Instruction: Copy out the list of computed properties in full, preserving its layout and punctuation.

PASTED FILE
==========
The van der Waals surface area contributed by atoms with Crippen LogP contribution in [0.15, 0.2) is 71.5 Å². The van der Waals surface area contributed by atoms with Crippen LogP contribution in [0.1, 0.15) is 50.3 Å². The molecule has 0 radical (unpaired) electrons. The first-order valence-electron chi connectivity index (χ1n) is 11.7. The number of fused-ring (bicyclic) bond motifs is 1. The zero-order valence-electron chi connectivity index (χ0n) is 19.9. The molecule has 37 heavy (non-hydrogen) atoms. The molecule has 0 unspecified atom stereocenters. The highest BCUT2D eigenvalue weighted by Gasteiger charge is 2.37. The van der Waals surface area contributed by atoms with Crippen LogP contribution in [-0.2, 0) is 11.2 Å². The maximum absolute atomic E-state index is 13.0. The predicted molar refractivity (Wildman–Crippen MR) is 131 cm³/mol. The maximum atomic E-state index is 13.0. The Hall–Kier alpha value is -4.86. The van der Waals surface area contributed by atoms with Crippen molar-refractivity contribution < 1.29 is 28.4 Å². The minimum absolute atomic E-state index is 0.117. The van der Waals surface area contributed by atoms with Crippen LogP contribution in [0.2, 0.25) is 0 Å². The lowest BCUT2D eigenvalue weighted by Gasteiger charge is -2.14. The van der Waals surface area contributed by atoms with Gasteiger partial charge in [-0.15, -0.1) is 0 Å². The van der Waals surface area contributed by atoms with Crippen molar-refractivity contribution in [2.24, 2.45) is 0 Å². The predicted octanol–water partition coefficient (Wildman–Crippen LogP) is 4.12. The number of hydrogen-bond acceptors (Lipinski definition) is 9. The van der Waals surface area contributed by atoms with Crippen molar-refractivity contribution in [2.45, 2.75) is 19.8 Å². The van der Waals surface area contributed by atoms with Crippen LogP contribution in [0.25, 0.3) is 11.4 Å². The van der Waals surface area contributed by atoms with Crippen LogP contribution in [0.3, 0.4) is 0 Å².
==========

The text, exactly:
The van der Waals surface area contributed by atoms with Crippen LogP contribution in [0.15, 0.2) is 71.5 Å². The van der Waals surface area contributed by atoms with Crippen LogP contribution in [0.1, 0.15) is 50.3 Å². The molecule has 0 radical (unpaired) electrons. The first-order valence-electron chi connectivity index (χ1n) is 11.7. The number of fused-ring (bicyclic) bond motifs is 1. The zero-order valence-electron chi connectivity index (χ0n) is 19.9. The molecule has 37 heavy (non-hydrogen) atoms. The molecule has 0 unspecified atom stereocenters. The highest BCUT2D eigenvalue weighted by Gasteiger charge is 2.37. The van der Waals surface area contributed by atoms with Crippen LogP contribution in [-0.2, 0) is 11.2 Å². The maximum absolute atomic E-state index is 13.0. The predicted molar refractivity (Wildman–Crippen MR) is 131 cm³/mol. The maximum atomic E-state index is 13.0. The Hall–Kier alpha value is -4.86. The van der Waals surface area contributed by atoms with Crippen molar-refractivity contribution < 1.29 is 28.4 Å². The minimum absolute atomic E-state index is 0.117. The van der Waals surface area contributed by atoms with Crippen LogP contribution in [0.2, 0.25) is 0 Å². The lowest BCUT2D eigenvalue weighted by Gasteiger charge is -2.14. The van der Waals surface area contributed by atoms with Gasteiger partial charge in [-0.15, -0.1) is 0 Å². The van der Waals surface area contributed by atoms with Crippen molar-refractivity contribution in [2.24, 2.45) is 0 Å². The predicted octanol–water partition coefficient (Wildman–Crippen LogP) is 4.12. The number of hydrogen-bond acceptors (Lipinski definition) is 9. The van der Waals surface area contributed by atoms with Crippen molar-refractivity contribution in [2.45, 2.75) is 19.8 Å². The van der Waals surface area contributed by atoms with Crippen LogP contribution in [0.25, 0.3) is 11.4 Å². The van der Waals surface area contributed by atoms with Crippen LogP contribution in [0.3, 0.4) is 0 Å².